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We travel to France in the Champagne, the origin of the bubbly drink

EHL Insights
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Who does not dream of winning a trip to the country of origin of champagne? This is exactly the unique opportunity we offer our hospitality management students every year.

The trip will be raffled off at a champagne workshop in the beverage class of Manfred Wagner. The students will taste the most exclusive wines and answer detailed questions about champagne and its growing area. Whoever masters this challenge best will win the trip to Champagne, where the hospitality students can visit various champagne houses and participate in further tastings.

In the German Hospitality Management Class (HF) Frederick Jones achieved the best grade this year and was allowed to travel to Champagne, we congratulate! Read here his report about his experiences on this extraordinary trip.

The Comité de Champagne invites to discover the origin of champagne

On a sunny weekend in October, I had the privilege, as representative of the students of the EHL Swiss School of Tourism and Hospitality in Passugg, to accept the invitation of the Comité de Champagne and travel to the Champagne region. I was presented with this prize as the winner of a competition during Manfred Wagner's beverage lessons.

On this journey to the origin of champagne we were accompanied by Mr. Byron Catéchis from the Swiss Wine School, who was already waiting for us in Basel. From here we took the TGV to Strasbourg, where a taxi was already waiting for us to take us to the hotel.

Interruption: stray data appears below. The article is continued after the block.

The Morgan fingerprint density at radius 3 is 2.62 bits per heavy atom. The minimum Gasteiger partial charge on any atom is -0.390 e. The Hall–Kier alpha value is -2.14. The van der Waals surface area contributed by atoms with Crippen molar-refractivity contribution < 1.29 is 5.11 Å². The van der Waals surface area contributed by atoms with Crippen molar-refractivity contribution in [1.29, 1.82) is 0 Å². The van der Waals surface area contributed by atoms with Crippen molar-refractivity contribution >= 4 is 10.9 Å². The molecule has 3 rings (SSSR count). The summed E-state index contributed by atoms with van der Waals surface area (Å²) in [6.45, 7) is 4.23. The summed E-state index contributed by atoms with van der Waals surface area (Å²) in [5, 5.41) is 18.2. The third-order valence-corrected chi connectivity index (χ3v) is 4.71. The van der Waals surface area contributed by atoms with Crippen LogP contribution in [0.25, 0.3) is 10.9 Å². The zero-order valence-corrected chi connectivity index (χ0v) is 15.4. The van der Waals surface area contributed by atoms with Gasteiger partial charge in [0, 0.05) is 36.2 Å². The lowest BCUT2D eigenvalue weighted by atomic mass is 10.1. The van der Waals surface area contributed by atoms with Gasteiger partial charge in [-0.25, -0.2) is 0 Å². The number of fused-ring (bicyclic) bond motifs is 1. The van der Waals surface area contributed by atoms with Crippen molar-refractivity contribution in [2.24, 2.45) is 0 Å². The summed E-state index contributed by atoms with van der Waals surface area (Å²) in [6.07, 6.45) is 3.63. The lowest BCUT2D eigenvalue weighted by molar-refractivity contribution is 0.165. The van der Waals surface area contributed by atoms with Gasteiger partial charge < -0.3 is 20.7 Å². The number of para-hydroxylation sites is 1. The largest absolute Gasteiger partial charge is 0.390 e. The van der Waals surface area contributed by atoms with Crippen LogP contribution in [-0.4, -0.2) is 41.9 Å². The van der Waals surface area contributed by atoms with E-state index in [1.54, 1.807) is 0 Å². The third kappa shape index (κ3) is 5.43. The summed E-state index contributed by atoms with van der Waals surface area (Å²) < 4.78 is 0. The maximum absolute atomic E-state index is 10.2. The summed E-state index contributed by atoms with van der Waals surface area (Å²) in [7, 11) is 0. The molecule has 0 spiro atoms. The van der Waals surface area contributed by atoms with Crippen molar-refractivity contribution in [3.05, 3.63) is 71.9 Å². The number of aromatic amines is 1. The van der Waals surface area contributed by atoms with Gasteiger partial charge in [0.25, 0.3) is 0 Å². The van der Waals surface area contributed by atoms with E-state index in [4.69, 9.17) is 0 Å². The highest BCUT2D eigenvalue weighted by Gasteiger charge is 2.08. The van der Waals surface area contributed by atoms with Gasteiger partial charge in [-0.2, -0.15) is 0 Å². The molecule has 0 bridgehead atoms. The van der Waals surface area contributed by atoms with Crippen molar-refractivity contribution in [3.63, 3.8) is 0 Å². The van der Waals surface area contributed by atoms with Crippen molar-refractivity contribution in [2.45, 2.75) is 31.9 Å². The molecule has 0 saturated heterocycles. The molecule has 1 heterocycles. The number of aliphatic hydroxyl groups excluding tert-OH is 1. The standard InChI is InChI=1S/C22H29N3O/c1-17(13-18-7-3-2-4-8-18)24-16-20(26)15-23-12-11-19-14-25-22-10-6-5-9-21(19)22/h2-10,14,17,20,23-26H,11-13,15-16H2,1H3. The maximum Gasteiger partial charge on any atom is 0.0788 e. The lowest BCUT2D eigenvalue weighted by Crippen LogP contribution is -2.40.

The three-course dinner already gave an idea of where the journey was headed. Each course was accompanied by a convincing champagne: Deutz, Laurent-Perrier and Billecart-Salmon made it into the selection. The anticipation of tasting more exquisite wines over the next few days increased.

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In the cellars of Chateau Pommery

The next day the journey continued to the Chateau Pommery, an architectural jewel with a lot of champagne history. The Chateau was already recognizable from a distance. Magnificently rests its blue facade on the highest hill in Reims. The towers show how imposing this champagne house is. And it was the same thought that occupied Louise Pommery when her husband died. She wanted to lure rich customers from Great Britain and convince them to import the tingly wine. She had the historic Roman tunnels, which are located in the chalk soils under Reims, converted into ageing cellars for her champagne, thus laying the foundation stone for the unique Domaine Pommery.

We got a guided tour through the Chateau Pommery and the huge tanks, the last grapes on the vines and the long tunnels of the cellar labyrinth with our own eyes. Of course a tasting of the Pommery Cuvée Louise 2004 and two other champagne varieties followed at the end.

Biodynamic production is also gaining ground with Champagne

Afterwards we hospitality management students went to a small family business just outside the city. Laherte Frères is a biodynamic producer where champagne has been produced for six generations. They grow such exceptional grapes, which, if you look at the whole Champagne region, account for only about 0.3% of the market share.

For tasting we were presented with the Les Sept edition by Laherte Frères. In this drop we found, among others, Petit Meslier, Pinot Blanc, Pinot Gris and Arbanne grapes, which, starting with the 2005 vintage, are married using the Solera method, in a way that is normally only used for sherry.

In this small, very down-to-earth business we learned how close this craft is to the people of Champagne and also that climate change is bringing uncertainties for the future of the region.

The Comité de Champagne also showed us during our time in Champagne how important it is to represent a protected label and what it takes to maintain it.

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